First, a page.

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Should I Offer Less Than Asking Price? Start Here

by | Feb 17, 2022 | Buying

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Buying a house is often the most expensive purchase a person will ever make in their lifetime. Knowing when to offer less than asking price might help save money in the long run. Many buyers wonder what they can offer on a house and what a seller would ultimately accept. A home buyer can always offer lower than asking price. But doing so might offend the seller and cause you to miss out on a dream home. Below are some helpful tips on deciding whether or not you should offer less than asking price on a home.

Is it a buyer’s or seller’s market?

One thing to consider when deciding on what price you want to offer is whether it’s a buyer’s market or seller’s market. Your ability to make what you might consider a lowball offer, depends greatly on market conditions and what a seller is going to accept.

Make sure you determine what kind of market you are in. Start by looking at the number of homes in the market’s inventory and average days on market. Traditionally, a buyers market is going to be a lot easier to offer lower prices because of flexibility. This is because the inventory is higher. With that, homes usually tend to sit on the market for quite a bit longer than homes in a seller’s market. A buyer’s market also means that there are fewer offers and a seller might be willing to negotiate with you.

In a seller’s market, it’s much more difficult to go below asking price. This is because there is a larger pool of buyers and often more offers on a home. Inventory is usually low and many sellers will see that there are multiple offers on their homes. If you are determined to make a home yours in a sellers market, it might be worth considering offering the asking price or even going above the asking price.

Before you start submitting offers, your real estate agent should be able to help you determine if you are in a buyer’s or seller’s market. They’ll look at average days on market, current inventory, mortgage rates, etc. to help you determine the type of market you are in. Ultimately, this will tell you if you are able to offer below the asking price or if you should offer differently.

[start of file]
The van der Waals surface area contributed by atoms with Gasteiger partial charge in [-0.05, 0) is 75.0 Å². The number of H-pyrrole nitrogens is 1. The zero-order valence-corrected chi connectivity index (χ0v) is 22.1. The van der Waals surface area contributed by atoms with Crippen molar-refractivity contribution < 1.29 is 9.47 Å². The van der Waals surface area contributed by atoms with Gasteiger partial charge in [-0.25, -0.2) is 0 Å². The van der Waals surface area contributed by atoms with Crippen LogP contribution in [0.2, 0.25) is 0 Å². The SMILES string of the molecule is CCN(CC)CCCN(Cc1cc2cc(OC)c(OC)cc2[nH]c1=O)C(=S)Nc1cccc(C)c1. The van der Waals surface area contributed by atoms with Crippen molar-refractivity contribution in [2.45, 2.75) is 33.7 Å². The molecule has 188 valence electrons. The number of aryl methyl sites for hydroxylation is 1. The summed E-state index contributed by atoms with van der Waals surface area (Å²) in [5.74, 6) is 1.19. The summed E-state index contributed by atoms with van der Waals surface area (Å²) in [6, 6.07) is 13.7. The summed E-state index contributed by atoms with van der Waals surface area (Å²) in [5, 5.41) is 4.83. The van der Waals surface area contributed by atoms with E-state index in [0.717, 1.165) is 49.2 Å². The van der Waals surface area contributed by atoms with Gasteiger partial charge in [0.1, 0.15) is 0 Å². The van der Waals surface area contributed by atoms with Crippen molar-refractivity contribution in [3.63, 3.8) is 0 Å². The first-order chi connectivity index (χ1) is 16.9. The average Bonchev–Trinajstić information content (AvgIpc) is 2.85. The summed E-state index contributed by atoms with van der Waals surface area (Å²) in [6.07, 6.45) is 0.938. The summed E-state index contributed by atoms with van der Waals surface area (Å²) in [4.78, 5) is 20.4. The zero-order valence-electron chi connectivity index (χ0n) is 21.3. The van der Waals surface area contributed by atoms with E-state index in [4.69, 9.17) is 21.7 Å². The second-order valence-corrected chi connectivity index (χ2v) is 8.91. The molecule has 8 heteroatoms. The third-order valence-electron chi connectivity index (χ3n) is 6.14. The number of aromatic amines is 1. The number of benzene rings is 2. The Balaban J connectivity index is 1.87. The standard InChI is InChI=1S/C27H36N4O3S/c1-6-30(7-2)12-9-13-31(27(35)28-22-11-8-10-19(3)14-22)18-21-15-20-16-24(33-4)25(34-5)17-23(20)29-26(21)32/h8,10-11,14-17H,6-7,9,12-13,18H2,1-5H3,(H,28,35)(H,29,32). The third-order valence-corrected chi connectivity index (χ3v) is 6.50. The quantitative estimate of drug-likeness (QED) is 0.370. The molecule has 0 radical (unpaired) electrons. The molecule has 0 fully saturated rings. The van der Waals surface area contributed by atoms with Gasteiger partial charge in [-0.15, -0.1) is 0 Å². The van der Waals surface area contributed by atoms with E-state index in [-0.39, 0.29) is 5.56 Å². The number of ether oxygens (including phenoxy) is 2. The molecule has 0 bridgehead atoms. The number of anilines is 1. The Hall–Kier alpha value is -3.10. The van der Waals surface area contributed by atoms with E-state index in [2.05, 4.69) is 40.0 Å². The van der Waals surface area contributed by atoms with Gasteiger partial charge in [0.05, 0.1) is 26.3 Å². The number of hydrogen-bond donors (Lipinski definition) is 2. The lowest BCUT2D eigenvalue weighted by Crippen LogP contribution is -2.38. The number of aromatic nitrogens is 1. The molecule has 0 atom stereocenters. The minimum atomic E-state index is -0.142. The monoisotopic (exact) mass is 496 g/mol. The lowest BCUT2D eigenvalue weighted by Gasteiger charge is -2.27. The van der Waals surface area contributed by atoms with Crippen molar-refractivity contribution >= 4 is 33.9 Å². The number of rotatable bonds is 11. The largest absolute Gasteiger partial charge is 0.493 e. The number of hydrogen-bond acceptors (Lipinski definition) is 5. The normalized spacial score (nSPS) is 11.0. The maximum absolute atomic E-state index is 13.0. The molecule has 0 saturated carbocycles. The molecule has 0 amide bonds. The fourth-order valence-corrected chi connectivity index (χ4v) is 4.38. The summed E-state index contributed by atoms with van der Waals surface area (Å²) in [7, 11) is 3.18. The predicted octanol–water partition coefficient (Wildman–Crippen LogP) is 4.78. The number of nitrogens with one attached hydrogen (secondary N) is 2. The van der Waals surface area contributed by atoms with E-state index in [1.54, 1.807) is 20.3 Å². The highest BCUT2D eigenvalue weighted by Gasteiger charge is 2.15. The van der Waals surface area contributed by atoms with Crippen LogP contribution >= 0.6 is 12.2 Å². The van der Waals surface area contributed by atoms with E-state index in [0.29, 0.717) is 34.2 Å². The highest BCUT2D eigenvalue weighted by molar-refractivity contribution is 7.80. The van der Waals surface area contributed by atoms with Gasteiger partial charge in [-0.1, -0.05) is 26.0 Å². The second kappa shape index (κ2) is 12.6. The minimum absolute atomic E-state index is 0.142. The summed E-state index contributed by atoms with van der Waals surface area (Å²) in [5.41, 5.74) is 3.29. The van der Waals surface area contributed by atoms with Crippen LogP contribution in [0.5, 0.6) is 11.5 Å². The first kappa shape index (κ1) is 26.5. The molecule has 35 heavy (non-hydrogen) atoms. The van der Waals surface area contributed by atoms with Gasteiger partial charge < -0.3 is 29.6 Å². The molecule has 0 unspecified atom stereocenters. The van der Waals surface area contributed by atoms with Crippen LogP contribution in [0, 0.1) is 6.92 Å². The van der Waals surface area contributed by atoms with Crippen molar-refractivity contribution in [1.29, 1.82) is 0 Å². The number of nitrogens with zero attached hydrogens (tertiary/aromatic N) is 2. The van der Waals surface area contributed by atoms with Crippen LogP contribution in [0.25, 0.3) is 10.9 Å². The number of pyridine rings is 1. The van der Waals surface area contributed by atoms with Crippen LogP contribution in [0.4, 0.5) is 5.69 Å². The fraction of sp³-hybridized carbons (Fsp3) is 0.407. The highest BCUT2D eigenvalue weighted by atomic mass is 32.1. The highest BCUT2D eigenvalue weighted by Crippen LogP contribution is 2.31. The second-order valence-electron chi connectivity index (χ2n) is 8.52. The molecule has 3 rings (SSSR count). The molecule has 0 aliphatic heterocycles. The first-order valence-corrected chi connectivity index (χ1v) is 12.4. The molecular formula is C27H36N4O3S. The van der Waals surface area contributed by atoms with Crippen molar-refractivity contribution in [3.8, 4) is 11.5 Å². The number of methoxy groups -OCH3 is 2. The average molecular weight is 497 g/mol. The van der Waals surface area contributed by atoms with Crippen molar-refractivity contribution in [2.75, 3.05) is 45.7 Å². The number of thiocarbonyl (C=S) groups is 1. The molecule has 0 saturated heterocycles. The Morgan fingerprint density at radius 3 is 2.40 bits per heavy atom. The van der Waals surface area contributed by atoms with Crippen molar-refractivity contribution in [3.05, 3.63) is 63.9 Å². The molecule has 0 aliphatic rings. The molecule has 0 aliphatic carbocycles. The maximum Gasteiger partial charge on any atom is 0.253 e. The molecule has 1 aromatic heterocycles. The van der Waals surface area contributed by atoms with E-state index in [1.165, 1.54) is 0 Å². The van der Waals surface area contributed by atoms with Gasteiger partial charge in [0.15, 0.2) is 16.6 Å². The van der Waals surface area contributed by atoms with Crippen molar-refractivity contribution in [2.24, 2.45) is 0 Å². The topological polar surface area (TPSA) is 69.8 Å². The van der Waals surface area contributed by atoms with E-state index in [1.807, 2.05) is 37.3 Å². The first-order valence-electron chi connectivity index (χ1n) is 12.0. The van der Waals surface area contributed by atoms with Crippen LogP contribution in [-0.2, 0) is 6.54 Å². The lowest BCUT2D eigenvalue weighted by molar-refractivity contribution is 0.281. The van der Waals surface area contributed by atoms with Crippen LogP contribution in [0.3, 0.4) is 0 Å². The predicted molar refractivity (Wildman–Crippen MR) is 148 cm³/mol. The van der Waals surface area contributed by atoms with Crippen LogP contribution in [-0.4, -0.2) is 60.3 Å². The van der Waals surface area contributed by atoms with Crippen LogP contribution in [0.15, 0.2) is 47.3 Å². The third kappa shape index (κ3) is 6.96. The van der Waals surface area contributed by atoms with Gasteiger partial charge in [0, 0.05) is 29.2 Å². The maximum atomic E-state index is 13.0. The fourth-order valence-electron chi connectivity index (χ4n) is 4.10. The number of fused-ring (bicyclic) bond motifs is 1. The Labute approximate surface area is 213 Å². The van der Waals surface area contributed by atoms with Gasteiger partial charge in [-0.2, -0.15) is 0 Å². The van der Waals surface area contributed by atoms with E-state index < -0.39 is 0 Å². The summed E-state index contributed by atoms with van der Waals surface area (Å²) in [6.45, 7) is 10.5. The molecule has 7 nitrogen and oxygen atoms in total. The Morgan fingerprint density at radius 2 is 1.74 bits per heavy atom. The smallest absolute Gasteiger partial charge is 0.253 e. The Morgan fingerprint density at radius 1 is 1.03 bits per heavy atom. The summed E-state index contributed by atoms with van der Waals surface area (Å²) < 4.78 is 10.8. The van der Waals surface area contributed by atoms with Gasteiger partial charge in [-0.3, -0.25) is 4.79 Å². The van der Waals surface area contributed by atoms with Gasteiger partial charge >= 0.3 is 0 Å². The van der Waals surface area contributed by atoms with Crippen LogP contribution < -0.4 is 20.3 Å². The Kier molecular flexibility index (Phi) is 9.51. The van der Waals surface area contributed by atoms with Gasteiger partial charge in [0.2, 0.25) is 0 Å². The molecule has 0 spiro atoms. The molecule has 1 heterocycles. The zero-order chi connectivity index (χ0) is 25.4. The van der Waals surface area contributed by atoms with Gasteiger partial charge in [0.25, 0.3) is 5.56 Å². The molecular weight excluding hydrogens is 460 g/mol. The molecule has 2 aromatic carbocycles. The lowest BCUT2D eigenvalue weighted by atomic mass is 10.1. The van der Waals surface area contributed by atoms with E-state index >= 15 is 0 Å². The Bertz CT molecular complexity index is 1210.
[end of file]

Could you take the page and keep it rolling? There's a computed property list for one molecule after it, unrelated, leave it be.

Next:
How many days has the home been on the market?

When you are actively looking for a home to buy, it’s a good idea to keep a pulse on areas that you like. It’s also helpful to be aware of homes that are being listed in those areas. Say you notice homes in a particular neighborhood you like are selling in a couple of days. It might not be in your best interest to make a below asking price offer. However, some properties stay on the market for months or even years at a time. In this case, it’s more likely that the owner is motivated to sell and open to lower priced offers. A motivated seller can often mean more flexibility on price. This is because the seller has less leverage when it comes to negotiations.

However, just because you’ve figured out that a seller falls into the category of motivated doesn’t mean you should make an offensively low offer. This may cause you to not be taken seriously as a buyer and you will lose out on the deal. 

Any website that has properties listed for sale will tell you how long a home has been on the market. However, some sellers strategically take their home off the market and put it back on to make it look like their property hasn’t been on the market for too long. A good agent will be able to catch this and advise what the best route for you as a buyer is.

How does the home price compare to other homes?

As you start to get a sense of what’s happening in the area you are looking in with regards to average days on market, it’s also a good time to keep an eye on the homes in the area. As you observe an area, you’ll start to notice trends in listing price, days on market, and price reductions. This gives you a good idea on the price range. Plus, it helps educate buyers about what’s a good deal and what isn’t.

Once there is a general idea of what homes are going for, you should ask your agent to work on a comparative market analysis (CMA) of the home you want to make an offer on. This can help guide you on whether or not you can offer below the asking price. 

How much do you want the home?

Everyone wants a deal. But sometimes the desire to live in a place outweighs the pros of getting a good price. If you really want a place, then it might be worth considering everything mentioned above. Not to mention the value of your emotional attachment to the house you are placing an offer on. Ask yourself how you would feel if the offer got rejected. If the answer is “terrible” then consider offering asking price or even above asking price for the property.

If you’re lucky, the home you want has been on the market for awhile or it’s in a buyer’s market. This puts you in a situation to negotiate and ultimately allow you to offer less than asking price. Unfortunately, this scenario is uncommon. Thus, a buyer should be prepared to participate in a buyers market, a seller’s, or even a neutral market where an equilibrium price is agreed upon.

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The information contained in this blog is for general information purposes only, and while believed to be accurate, Trelora assumes no legal responsibility for accuracy. Information provided within should not relied upon as legal advice. Please consult with your local advisors for independent information regarding availability and applicability in your market.